"Gosh, I Know Candidates Are Always Supposed to Have the Great Ten-Second Clip"

Reporting on Politics and Policy.
Nov. 16 2011 3:53 PM

"Gosh, I Know Candidates Are Always Supposed to Have the Great Ten-Second Clip"

When you interview a politician, you have some options about how to report their quotes. You can clean them up; you can leave them messy. And you're more likely to leave them messy if the messiness says something about the candidate. When Caroline Kennedy briefly put herself out as a New York U.S. Senate candidate, newspapers recorded how many times she used the phrase "you know?" (More than 200 times in 30 minutes, according to the Daily News.) When Joshua Miller profiled David Weprin for Roll Call, he noted that the fumbling candidate "uttered the phrase 'you know' more than 40 times" in five minutes.

Jason Zengerle's big profile of Elizabeth Warren gives her a version of the Kennedy-Weprin hammerlock to make a point about how much of a political naif she can be.

When I recently asked her to make the case against Brown, the sure-footedness she’s displayed on so many occasions suddenly deserted her. “This race is about America’s future, it’s about a choice,” she began confidently, before settling into a long, uncomfortable pause. She eventually continued, “Uh, uh, gosh, I know candidates are always supposed to have the great ten-second clip on how this works. Kyle”—she said, referring to her spokesman, Kyle Sullivan, who was sitting in on the interview—“is probably gnashing his teeth right at this moment. But”—she paused again—“it’s about whose side you stand on. Scott Brown is one of Wall Street’s favorite senators. Um, that’s not what I—I want to go to Washington—let me say it differently. Scott Brown’s one of Wall Street’s favorite senators. I want to go to the United States—I want to go to Washington to be the middle class’s favorite senator. Or the favorite senator of the middle class. Maybe that’s easier without the possessive.”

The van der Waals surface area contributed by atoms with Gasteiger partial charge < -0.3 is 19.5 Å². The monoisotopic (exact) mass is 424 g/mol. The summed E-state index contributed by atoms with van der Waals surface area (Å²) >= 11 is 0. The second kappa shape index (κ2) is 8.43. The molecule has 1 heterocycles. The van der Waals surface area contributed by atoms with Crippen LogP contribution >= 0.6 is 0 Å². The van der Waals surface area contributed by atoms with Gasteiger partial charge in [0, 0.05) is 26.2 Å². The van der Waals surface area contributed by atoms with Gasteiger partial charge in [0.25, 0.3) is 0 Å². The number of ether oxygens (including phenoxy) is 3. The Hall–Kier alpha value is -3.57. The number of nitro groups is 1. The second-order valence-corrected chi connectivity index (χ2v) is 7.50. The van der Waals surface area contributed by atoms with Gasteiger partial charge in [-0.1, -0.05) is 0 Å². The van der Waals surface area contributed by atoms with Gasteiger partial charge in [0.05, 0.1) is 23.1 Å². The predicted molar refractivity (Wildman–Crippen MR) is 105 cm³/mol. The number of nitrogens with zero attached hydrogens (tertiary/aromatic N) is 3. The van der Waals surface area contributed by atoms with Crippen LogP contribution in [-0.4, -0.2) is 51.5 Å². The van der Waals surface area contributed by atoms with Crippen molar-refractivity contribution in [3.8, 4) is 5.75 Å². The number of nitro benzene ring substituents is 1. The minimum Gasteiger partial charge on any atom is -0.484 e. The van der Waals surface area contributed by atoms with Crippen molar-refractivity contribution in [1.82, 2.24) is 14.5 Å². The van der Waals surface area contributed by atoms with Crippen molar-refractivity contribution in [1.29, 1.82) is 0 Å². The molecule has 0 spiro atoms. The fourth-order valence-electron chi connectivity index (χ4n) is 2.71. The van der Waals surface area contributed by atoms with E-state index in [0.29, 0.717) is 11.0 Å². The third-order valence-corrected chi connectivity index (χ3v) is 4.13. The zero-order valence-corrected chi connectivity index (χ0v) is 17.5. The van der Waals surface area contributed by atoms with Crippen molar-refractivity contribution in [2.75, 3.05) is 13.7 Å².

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This is revealing! Had Zengerle put it all on camera, it might have had the same corrosive, viral impact on Warren that Herman Cain's bumbling chat with the Milwaukee Journal-Sentinel had on him. The Warren campaign, not offering extra comment, isn't bothered by the way this appears in print. But there's something about Warren that encourage a reporter's ooh-how-to-make-this-look-raw instinct. See also: The Newsweek interview in which Warren's praise of Occupy Wall Street was squished into a headline about her claiming she created the movement.

David Weigel is a Slate political reporter.